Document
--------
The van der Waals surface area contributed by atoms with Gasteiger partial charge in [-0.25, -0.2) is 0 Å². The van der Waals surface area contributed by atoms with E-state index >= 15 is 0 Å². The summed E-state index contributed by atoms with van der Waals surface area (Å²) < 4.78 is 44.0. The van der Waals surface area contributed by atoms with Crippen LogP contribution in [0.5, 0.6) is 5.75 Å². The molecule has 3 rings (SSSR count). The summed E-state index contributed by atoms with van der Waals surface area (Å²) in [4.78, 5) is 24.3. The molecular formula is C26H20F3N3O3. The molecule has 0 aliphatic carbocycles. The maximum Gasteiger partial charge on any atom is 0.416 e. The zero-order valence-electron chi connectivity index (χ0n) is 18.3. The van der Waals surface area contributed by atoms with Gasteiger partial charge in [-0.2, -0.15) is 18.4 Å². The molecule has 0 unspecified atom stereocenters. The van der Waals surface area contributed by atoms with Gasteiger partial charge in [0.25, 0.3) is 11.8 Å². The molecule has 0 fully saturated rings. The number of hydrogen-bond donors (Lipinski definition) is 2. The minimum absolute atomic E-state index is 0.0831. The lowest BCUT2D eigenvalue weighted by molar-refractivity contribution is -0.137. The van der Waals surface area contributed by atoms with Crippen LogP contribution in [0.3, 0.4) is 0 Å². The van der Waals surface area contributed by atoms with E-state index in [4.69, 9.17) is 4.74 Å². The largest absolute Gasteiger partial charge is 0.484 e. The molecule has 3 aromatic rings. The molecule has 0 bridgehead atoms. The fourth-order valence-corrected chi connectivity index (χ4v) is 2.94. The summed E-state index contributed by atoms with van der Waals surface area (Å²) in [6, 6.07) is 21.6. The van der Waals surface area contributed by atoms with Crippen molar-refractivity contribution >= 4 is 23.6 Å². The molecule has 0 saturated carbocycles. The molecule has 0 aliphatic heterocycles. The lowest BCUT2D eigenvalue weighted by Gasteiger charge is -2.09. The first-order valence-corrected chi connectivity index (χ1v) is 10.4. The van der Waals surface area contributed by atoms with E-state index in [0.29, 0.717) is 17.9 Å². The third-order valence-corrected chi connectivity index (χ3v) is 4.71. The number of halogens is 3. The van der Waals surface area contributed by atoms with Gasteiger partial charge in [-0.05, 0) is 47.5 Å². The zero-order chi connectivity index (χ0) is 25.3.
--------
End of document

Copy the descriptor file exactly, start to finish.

The van der Waals surface area contributed by atoms with Gasteiger partial charge in [-0.25, -0.2) is 0 Å². The van der Waals surface area contributed by atoms with E-state index >= 15 is 0 Å². The summed E-state index contributed by atoms with van der Waals surface area (Å²) < 4.78 is 44.0. The van der Waals surface area contributed by atoms with Crippen LogP contribution in [0.5, 0.6) is 5.75 Å². The molecule has 3 rings (SSSR count). The summed E-state index contributed by atoms with van der Waals surface area (Å²) in [4.78, 5) is 24.3. The molecular formula is C26H20F3N3O3. The molecule has 0 aliphatic carbocycles. The maximum Gasteiger partial charge on any atom is 0.416 e. The zero-order valence-electron chi connectivity index (χ0n) is 18.3. The van der Waals surface area contributed by atoms with Gasteiger partial charge in [-0.2, -0.15) is 18.4 Å². The molecule has 0 unspecified atom stereocenters. The van der Waals surface area contributed by atoms with Gasteiger partial charge in [0.25, 0.3) is 11.8 Å². The molecule has 0 fully saturated rings. The number of hydrogen-bond donors (Lipinski definition) is 2. The minimum absolute atomic E-state index is 0.0831. The lowest BCUT2D eigenvalue weighted by molar-refractivity contribution is -0.137. The van der Waals surface area contributed by atoms with Crippen LogP contribution in [0.3, 0.4) is 0 Å². The van der Waals surface area contributed by atoms with E-state index in [4.69, 9.17) is 4.74 Å². The largest absolute Gasteiger partial charge is 0.484 e. The molecule has 3 aromatic rings. The molecule has 0 bridgehead atoms. The fourth-order valence-corrected chi connectivity index (χ4v) is 2.94. The summed E-state index contributed by atoms with van der Waals surface area (Å²) in [6, 6.07) is 21.6. The van der Waals surface area contributed by atoms with Crippen molar-refractivity contribution >= 4 is 23.6 Å². The molecule has 0 saturated carbocycles. The molecule has 0 aliphatic heterocycles. The lowest BCUT2D eigenvalue weighted by Gasteiger charge is -2.09. The first-order valence-corrected chi connectivity index (χ1v) is 10.4. The van der Waals surface area contributed by atoms with E-state index in [0.29, 0.717) is 17.9 Å². The third-order valence-corrected chi connectivity index (χ3v) is 4.71. The number of halogens is 3. The van der Waals surface area contributed by atoms with Gasteiger partial charge in [-0.05, 0) is 47.5 Å². The zero-order chi connectivity index (χ0) is 25.3.